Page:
I often say that one of the big problems we have in this country is that most public companies are legally required to prioritize shareholder value over all other things. It's called their fiduciary duty. It can lead to short-term thinking, and actions that build profit but tear down other things...like communities, the environment and so on.
But companies do make choices all the time that sacrifice Return on Investment (ROI), whether it's in order to recruit better employees or build better community relations or acquire a sheen or halo for their brand.
Apple (disclosure, my S.O. works there) makes such choices, including making their operations and facilities ever more environmentally friendly. Not all their shareholders like it. Especially not their shareholders from a conservative think tank.
And Apple doesn't care. This story about Tim Cook's response to one such shareholder complaint just made my day. Here's an excerpt:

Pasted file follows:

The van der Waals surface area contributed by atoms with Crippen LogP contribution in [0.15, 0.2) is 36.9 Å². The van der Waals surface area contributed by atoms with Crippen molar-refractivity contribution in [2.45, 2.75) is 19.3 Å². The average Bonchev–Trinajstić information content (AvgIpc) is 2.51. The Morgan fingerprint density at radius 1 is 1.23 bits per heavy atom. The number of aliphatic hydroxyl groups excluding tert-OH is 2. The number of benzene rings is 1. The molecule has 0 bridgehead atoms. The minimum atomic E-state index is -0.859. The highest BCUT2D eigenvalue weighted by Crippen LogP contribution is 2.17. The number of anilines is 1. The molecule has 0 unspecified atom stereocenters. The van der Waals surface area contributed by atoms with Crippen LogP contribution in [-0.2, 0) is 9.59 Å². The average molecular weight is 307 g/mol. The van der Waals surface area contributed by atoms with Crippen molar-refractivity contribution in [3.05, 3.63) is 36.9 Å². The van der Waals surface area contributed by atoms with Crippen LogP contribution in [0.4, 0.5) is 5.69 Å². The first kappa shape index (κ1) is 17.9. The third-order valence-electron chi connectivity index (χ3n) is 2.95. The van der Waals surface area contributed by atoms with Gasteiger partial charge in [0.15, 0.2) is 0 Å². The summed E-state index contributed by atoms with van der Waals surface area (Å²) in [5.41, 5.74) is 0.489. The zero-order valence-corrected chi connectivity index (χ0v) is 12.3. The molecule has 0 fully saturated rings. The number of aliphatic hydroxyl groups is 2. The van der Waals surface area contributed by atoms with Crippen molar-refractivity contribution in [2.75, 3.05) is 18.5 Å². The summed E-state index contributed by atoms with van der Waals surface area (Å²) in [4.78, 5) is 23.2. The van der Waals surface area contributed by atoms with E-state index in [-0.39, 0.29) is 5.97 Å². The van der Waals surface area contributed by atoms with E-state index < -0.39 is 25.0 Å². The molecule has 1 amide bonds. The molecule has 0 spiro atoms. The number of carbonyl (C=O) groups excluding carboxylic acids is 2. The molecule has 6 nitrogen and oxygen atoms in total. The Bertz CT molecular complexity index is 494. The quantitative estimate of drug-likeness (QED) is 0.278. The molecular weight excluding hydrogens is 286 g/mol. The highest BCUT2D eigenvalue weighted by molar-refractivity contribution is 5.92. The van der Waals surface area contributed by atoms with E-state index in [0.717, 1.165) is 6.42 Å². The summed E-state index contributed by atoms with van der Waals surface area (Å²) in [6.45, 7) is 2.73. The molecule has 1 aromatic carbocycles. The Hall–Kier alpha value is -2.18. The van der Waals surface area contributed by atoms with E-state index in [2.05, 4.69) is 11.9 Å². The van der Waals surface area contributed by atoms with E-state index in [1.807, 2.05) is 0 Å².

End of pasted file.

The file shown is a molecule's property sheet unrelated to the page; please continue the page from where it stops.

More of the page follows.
What ensued was the only time I can recall seeing Tim Cook angry, and he categorically rejected the worldview behind the NCPPR's advocacy. He said that there are many things Apple does because they are right and just, and that a return on investment (ROI) was not the primary consideration on such issues.
"When we work on making our devices accessible by the blind," he said, "I don't consider the bloody ROI." He said that the same thing about environmental issues, worker safety, and other areas where Apple is a leader.
He didn't stop there, however, as he looked directly at the NCPPR representative and said, "If you want me to do things only for ROI reasons, you should get out of this stock."